Alaric will deliver a hybrid of post-punk’s tense, angular structures with the size and spread of extreme metal’s most dynamic sonic components. Author & Punisher heralds the rise of the machines with a unique take on industrial doom. Cobalt offer atypical excursions through black metal via apocalyptic tribalism, old Americana, and a doom-laden, ritualistic atmosphere. Fórn bring both soul-crushing lows and groovy assaults at higher moments. Gnaw Their Tongues have promised “something special” for their Roadburn set. Prepare for aural torture. Harsh Toke will perform a set comprised entirely of Roky Ericsson covers. Hedvig Mollestad Trio touch on genre-blurring hardrock and metal riffery as well as the noisier realms of jazz improvisation. Joy are a San Diego heavy psych power trio, inviting you to ride along with them at Roadburn. King Woman heavy, dark, emotional, beguiling, confrontational. Lycus – monolithic, mournful, and massive sounding doom. Pinkish Black will be making waves and breaking hearts with their chilling synthesiser dirges. Pontiak are primal and fiery and often fuzzy and psyched out; ready to give a lesson in rock. Radar Men From The Moon will team up with Roadburn 2017 artist in residence GNOD for a collaborative performance known as Temple Ov BBV, as well as playing their own show. Ruby The Hatchet invite you to follow them on their kosmiche trip. Serpent Venom – they’re trippy, they’re heavy, they are long overdue a Roadburn appearance. The Devil & The Almighty Blues are heavily inspired by Delta blues, and standing at the crossroads of both American and British blues-based rock. True Widow return with more sultry yet syrupy fuzzed out trips.
Artists already announced for Roadburn 2017 include Coven, Warning (playing Watching from a Distance in full), Artists in Residence – GNOD, My Dying Bride (performing Turn Loose The Swans in its entirety), Ulver and Hypnopaz?zu (David Tibet & Youth) and Zeal & Ardor, Mysticum, Deafheaven, Chelsea Wolfe, and our 2017 curator, John Baizley who will perform with Baroness, plus many more. Roadburn Festival will take place 20-23 April, 2017 at the 013 venue, Tilburg, The Netherlands.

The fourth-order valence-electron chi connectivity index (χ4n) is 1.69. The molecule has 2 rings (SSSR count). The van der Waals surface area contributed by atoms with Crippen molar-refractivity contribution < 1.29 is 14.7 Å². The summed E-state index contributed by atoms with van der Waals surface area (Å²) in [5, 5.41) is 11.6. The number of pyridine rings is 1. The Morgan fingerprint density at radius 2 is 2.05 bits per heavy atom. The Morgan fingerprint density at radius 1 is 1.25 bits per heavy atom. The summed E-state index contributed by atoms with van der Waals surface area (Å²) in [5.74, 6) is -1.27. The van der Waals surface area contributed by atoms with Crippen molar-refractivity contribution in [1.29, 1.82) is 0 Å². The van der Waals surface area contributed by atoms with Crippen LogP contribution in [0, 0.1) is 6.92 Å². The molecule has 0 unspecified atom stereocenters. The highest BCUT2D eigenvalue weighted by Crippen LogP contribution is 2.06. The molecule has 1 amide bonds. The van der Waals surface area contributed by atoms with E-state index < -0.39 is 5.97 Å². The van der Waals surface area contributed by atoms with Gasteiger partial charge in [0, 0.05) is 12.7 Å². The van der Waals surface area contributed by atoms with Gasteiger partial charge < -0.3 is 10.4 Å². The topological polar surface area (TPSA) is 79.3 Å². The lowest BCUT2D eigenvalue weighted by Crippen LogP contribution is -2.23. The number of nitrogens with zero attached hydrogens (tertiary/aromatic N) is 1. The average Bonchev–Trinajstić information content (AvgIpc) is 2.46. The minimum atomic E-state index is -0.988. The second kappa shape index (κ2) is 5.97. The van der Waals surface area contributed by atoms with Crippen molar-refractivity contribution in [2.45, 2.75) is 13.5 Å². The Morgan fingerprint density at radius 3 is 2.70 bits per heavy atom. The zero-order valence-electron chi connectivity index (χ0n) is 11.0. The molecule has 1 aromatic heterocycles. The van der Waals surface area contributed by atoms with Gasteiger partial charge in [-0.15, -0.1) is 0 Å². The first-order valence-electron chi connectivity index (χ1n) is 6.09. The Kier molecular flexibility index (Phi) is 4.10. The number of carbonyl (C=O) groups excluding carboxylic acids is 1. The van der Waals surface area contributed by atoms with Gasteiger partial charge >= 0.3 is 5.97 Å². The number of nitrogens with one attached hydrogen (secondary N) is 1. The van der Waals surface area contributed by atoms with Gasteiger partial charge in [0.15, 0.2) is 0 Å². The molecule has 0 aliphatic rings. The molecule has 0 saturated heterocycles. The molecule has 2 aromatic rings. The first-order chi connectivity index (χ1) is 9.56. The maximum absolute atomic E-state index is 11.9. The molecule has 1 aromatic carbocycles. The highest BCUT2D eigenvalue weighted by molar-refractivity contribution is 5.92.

Tickets (and campsite tickets) are on sale for Roadburn 2017 and can be purchased fromthis link.
Posted in Whathaveyou on February 18th, 2016 by H.P. Taskmaster
Norwegian beardly fivesome The Devil and the Almighty Blues offered up their self-titled debut (review here) in 2015 and made one of last year’s finer opening statements with it. It would seem that what the Oslo troupe have discovered since that time is that their particular style of classic heavy is just what listeners around Europe and beyond have been looking for; the Blues for the Red Sun Records release continues to resonate and find an audience. They took most of the winter off, if social media is anything to go by (and it may or may not be, of course; entirely possible they were writing or doing something other than playing out during that time), but in May they’ll join a vast and international array of acts as part of the lineup for Freak Valley 2016.
I do not know how many more acts Freak Valley 2016 has to add. I’ve kept up as best I can with their one-at-a-time announcements since late last year, but no question that however much fuller it gets, the bill is stacked. You can see the full list below, under their welcoming for The Devil and the Almighty Blues, which goes like this:
Norwegian heavy riffers THE DEVIL AND THE ALMIGHTY BLUES added to the Freak Valley Festival 2016 line-up
The Devil And The Almighty Blues are filled with a profound love for the old heroes of the Blues walking hand in hand with rock, metal, country and last but not least punk. Armed with vintage Gibson guitars and tube amplifiers, they play a new take on blues-based rock, heavy without becoming metal, slow without being doom, bluesy without being straight up and boring. The result turns out slow, heavy, melodic and raw.